The multinational team devised a way to vastly increase the performance of existing fibre optic infrastructure.
An EU-funded research team say they have discovered a way to use photonics technology to vastly increase the bandwidth of existing fibre optic cables, achieving internet speeds of up to 40Tb per second.
The project is a collaboration between Pilot Photonics, an Irish optical electronics start-up, and ACTPHAST 4.0, an EU-funded research incubator for companies working in the area of photonics. It includes scientists and engineers from Ireland, Germany and the Netherlands.
According to the study’s authors, “the internet is currently reaching a limit in performance and power efficiency”. The spread of data-heavy services such as FaceTime and Netflix, the proliferation of driverless cars, and the advent of the internet of things will only increase strain on the existing network. Their research therefore focused on ways to increase the throughput of existing infrastructure without having to physically lay new cables.
The basis of the system is Pilot Photonics’ optical comb, a specialised laser that generates a spectrum of equally spaced beams of different frequencies from a single source, like the teeth in a hair comb. Using the optical comb as opposed to multiple independent lasers eliminates the need for guard bands of empty space between data channels, which are usually necessary to prevent interference.
Frank Smyth, co-founder, CTO and former CEO of Pilot Photonics, explained: “A way to visualise how our photonic-integrated circuits are helping the flow of information between data centres is to think of road to rail. On the road, the lanes must be much wider than the cars because the driver can veer left and right to some degree. This extra lane space represents the guard bands between wavelengths that are used in optical systems today.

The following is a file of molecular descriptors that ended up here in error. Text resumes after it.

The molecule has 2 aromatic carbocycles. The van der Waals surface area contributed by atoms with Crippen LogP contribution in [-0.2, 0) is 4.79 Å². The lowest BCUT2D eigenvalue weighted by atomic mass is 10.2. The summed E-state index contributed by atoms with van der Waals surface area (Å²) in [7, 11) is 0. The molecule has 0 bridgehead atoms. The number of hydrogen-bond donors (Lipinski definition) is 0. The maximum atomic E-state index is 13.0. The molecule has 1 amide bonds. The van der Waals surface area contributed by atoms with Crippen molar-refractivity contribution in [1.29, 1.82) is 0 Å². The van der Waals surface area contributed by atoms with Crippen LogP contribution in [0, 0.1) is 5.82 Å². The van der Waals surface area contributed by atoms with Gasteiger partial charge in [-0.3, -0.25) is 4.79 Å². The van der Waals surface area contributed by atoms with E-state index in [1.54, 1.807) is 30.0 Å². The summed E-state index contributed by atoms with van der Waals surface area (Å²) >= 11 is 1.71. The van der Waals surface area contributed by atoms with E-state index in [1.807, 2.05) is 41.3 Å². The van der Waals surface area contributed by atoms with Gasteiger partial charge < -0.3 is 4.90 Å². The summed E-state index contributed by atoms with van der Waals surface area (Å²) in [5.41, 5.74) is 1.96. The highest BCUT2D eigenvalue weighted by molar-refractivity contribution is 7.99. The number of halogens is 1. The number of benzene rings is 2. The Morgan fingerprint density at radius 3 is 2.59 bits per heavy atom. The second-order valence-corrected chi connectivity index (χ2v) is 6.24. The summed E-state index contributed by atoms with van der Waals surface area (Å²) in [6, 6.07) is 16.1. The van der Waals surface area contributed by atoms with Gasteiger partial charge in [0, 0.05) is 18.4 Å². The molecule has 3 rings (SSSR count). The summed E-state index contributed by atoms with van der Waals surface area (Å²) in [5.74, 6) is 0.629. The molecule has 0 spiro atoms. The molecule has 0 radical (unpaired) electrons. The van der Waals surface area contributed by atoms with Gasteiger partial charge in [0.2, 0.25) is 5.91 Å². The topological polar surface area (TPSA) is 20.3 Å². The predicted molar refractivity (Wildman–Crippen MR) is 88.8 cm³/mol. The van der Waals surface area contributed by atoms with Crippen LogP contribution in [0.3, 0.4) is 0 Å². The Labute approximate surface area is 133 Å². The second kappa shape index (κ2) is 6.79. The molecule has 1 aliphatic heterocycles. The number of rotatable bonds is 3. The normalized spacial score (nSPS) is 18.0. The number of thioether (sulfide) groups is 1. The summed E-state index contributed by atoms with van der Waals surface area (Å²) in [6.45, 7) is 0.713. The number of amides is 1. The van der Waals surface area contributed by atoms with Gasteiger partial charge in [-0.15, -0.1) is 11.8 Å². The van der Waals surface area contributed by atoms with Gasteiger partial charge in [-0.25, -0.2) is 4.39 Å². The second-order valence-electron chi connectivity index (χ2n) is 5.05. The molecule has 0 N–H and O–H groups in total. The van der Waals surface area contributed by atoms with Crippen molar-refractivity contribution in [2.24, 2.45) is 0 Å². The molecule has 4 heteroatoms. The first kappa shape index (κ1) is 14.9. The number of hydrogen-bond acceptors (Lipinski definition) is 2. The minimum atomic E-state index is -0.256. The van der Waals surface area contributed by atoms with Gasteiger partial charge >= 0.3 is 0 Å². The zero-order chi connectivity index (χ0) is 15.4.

“With rail, you can pack trains right up side by side because they are on fixed tracks and cannot veer off them. This is like using an optical comb. The trains can’t bump into their neighbours because they are on fixed tracks. Data channels based on an optical comb can’t interfere because the spacing between them is physically and fundamentally fixed.”
The system also makes use of photonic integrated circuits (PICs). Rather than circuits made of silicon that transmit electrical impulses, PICs are made of indium phosphide and transmit light. Multiple photonic functions including the laser, amplifiers, modulators and receivers can therefore take place on a single chip. It would otherwise be necessary to interface a standard silicon IC with a laser, increasing manufacturing complexity.
“At Pilot Photonics, using a comb laser, we can combine four, eight or 16 transceivers onto a single chip bringing down power consumption, cost and size,” said Smyth.
“Innovations such as ours solve a real problem for our customers in the industry who need to keep up with society’s insatiable demand for new bandwidth-intensive data services without significant price increases.”
Pilot Photonics was founded in 2011, spinning out patents from Dublin City University and the Tyndall National Institute. It raised almost €1m of funding in 2018.
This week, Japanese researchers set an internet speed record of 319Tbps, also using comb lasers.